Toward a Pedagogy of Effective Thesis and Dissertation Feedback Processes
A workshop created by Sarah Gibbons, writing specialist at McLaughlin Library, and Tommy Mayberry, educational developer at OpenEd
Research shows that graduate students view feedback from their supervisors and committee members as critical to their successes with theses and dissertations—and not just with the content they are writing about, but with the actual writing and processes of writing as well. Providing feedback on multiple ongoing thesis and dissertation projects, however, can be a challenging, time-consuming, and even frustrating process for faculty.
In this workshop, we’ll draw on research from writing studies and the scholarship of teaching and learning to discuss effective approaches to mentoring and supporting your graduate students via feedback on their thesis and dissertation projects. Together with our workshop participants, we will offer strategies for providing effective feedback under time constraints and will identify approaches and tools that your graduate students can use (and that you can use with your graduate students) to address and engage with your feedback as they write, revise, and polish their theses and dissertations.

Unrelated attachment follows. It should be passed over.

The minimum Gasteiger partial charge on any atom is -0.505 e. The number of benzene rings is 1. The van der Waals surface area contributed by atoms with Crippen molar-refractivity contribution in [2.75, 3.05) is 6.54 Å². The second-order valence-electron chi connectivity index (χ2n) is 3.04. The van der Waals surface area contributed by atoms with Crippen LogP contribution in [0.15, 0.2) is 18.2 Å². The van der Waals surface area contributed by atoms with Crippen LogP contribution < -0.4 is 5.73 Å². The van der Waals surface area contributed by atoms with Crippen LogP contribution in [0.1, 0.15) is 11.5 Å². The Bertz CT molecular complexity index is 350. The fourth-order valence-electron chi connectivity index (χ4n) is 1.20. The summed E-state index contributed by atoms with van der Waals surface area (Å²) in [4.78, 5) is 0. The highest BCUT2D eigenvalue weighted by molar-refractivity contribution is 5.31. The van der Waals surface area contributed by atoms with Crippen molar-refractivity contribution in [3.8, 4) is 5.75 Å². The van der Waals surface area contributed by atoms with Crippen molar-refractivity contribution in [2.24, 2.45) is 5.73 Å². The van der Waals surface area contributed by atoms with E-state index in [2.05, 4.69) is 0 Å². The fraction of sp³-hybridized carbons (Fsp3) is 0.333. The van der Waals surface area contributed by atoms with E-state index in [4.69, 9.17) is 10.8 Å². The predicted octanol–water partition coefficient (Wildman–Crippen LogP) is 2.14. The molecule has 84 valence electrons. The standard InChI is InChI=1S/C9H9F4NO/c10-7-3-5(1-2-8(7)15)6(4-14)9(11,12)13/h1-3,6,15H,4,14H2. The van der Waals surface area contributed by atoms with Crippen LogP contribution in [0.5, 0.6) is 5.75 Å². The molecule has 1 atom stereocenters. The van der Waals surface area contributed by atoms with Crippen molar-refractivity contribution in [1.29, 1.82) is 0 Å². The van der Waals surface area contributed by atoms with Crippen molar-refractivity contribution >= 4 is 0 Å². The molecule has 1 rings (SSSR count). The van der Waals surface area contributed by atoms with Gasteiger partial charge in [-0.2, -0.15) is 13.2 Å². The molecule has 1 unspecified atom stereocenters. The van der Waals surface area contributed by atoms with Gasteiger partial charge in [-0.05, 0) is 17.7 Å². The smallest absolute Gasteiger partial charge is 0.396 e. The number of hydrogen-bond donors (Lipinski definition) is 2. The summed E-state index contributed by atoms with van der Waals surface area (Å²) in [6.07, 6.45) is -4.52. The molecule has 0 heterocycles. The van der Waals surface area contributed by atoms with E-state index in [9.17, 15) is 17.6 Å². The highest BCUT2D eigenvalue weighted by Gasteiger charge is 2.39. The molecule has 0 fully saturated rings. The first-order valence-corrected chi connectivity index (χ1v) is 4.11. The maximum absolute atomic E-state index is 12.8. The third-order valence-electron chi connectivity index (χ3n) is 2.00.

This workshop will also be an opportunity for both new faculty and seasoned supervisors and committee members to share ideas, successes, and failures with one another as we collectively work toward embodying and sustaining effective thesis and dissertation pedagogy processes at U of G.
Coffee and snacks will be provided.
- Wednesday, March 6, 2019
- 9:00am - 11:30am
- Library 384
- McLaughlin Library